Advanced Mac users often want to make a boot disk installer for macOS Big Sur beta, allowing for something like a USB flash drive to be used to boot and install macOS Big Sur onto any compatible Mac.
Bootable MacOS installer USB drives provide for the ability to clean install macOS Big Sur, update to macOS Big Sur, install macOS Big Sur beta onto multiple Macs without redownloading the installer, as well as the ability to use Disk Utility to partition and erase a machine, perform Time Machine restorations, and more.
If you’re interested in creating a macOS Big Sur bootable USB install drive, this tutorial will walk through that process.
Requirements for making a boot macOS Big Sur USB Install Drive
To make a bootable macOS Big Sur beta installer drive, you will need the following:
If you haven’t already downloaded the macOS Big Sur beta installer application, you will need to do that before beginning the process, meaning you will also need an internet connection.
The rest of the process of creating a macOS Big Sur (macOS 11 aka macOS 10.16) USB installer drive involves the terminal. This means that this process is most appropriate for advanced users with understanding of the command line. Improper usage of the command line in this process may result in permanent data loss by erasing the wrong disk. If you’re not thoroughly certain of your capabilities, backup your Mac before beginning.
How to Make a Bootable macOS Big Sur Beta USB Installer Drive
Be sure to use precise syntax at the command line, failure to do so may result in permanent data loss. Proceed at your own risk.
- Connect the USB flash drive to the Mac that you wish to turn into the bootable macOS Big Sur installer, naming the drive “UNTITLED” *
- Open the “Terminal” application via Spotlight by hitting Command + Spacebar and typing Terminal and hitting the return key, through Launchpad, or via the Utilities folder in the Finder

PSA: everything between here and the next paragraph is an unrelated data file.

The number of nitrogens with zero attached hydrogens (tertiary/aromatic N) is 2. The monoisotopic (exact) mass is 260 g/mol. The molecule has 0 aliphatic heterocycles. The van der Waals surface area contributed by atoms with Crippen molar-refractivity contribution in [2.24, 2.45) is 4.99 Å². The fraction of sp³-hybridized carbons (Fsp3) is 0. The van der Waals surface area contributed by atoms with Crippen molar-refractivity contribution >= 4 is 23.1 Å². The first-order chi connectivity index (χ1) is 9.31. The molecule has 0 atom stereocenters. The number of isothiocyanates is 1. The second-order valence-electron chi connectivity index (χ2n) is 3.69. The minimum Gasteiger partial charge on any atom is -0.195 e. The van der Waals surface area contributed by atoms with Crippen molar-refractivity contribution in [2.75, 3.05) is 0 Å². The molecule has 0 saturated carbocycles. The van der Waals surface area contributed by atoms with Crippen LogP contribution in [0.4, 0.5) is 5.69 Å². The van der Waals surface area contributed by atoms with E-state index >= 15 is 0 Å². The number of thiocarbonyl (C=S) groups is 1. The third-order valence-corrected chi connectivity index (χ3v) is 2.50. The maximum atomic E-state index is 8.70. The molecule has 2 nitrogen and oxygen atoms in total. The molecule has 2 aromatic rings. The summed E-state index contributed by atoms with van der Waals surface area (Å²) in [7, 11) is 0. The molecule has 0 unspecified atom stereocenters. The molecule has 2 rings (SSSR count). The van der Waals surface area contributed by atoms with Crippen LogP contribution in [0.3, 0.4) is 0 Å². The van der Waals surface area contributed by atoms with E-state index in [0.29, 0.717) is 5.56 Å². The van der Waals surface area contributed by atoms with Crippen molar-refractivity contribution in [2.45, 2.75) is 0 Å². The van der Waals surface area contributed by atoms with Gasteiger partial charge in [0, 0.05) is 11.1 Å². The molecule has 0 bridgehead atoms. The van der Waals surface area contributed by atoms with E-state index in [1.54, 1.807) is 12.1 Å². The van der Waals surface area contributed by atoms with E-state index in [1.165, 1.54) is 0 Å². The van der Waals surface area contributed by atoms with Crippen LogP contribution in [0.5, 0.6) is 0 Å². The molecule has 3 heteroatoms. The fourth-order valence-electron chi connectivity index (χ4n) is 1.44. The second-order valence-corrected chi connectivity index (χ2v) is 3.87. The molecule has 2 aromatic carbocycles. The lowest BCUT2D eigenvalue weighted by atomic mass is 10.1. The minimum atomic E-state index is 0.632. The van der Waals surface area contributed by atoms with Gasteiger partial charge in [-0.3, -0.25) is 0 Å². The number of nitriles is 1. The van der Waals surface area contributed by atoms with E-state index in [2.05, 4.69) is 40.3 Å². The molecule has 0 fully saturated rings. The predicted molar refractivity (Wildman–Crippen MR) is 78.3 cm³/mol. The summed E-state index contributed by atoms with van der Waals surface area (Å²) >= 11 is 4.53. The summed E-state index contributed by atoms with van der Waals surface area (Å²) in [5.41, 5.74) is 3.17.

- Enter the command at the Terminal command line corresponding to the version of macOS Big Sur beta you have (versions have different application installer names), assuming “UNTITLED” is the name of the USB flash drive to convert into a bootable macOS Big Sur install drive:
- Double-check that the syntax is correct and the volume is specified properly, then hit the return / enter key and enter the admin password to start the boot installer creation process **
MacOS Big Sur public beta
sudo /Applications/Install macOS Big Sur Beta.app/Contents/Resources/createinstallmedia --volume /Volumes/UNTITLED --nointeraction
MacOS Big Sur Beta 2 and later
sudo /Applications/Install macOS 11 Beta.app/Contents/Resources/createinstallmedia --volume /Volumes/UNTITLED --nointeraction
MacOS Big Sur Developer Beta 1
sudo /Applications/Install macOS Beta.app/Contents/Resources/createinstallmedia --volume /Volumes/UNTITLED
Let the process complete, it can take a while depending on the speed of the Mac, the speed of the USB flash drive being used, and other variables. When completed, the terminal will report a “Done” message.
Once the macOS Big Sur 11.0 USB bootable installer drive has been created successfully, it will be mounted automatically on the Mac and ready to use.
At this point you can use the macOS Big Sur beta bootable install drive just like any other boot disk or installation drive on any other macOS Big Sur compatible Mac.
* You can name the USB flash drive something else, but the syntax as written is intended or a drive named UNTITLED (which is the default for a recently formatted drive through Disk Utility).
** If a “command not found” error message appears at the command line, it’s likely due to a syntax error, or because the “Install macOS Beta.app” is not found in the Applications folder as expected. Double-check the syntax for typos and make sure the macOS Big Sur beta installer is found in the /Applications directory.
How to Boot a Mac with the macOS Big Sur USB Install Drive
Booting a Mac with a boot disk is pretty straight forward in most cases ***:
- Connect the macOS Big Sur beta install drive to the Mac
- Restart the Mac if it’s already started up, otherwise boot it up as usual
- Immediately hold down the OPTION key upon Mac boot, continuing to hold OPTION / ALT until you see the Mac boot menu
- Select the macOS Big Sur installer volume to start the Mac from
What if the Mac won’t boot from the macOS Big Sur USB bootable install drive?
*** Note that on some newer Macs with the security chip you may need to manually enable the ability to start the Mac from an external boot disk. Do this by:
- Reboot the Mac holding down Command + R to go into Recovery Mode
- Select “Startup Security Utility” from the Utilities menu and authenticate with admin
- Choose to “Allow booting from external media”
This will allow the Mac to boot from the Big Sur boot install disk as usual with the directions above.
Regardless, once the Mac is booted from the macOS Big Sur beta installer drive, you can format the Mac, partition it, modify and create APFS volumes, restore from Time Machine, clean install, upgrade Macs to MacOS Big Sur, and much more.
Did you make a macOS Big Sur beta bootable installer drive successfully with the command line approach detailed here? Did you use another method to create a Big Sur boot disk? Share your thoughts and experiences in the comments below.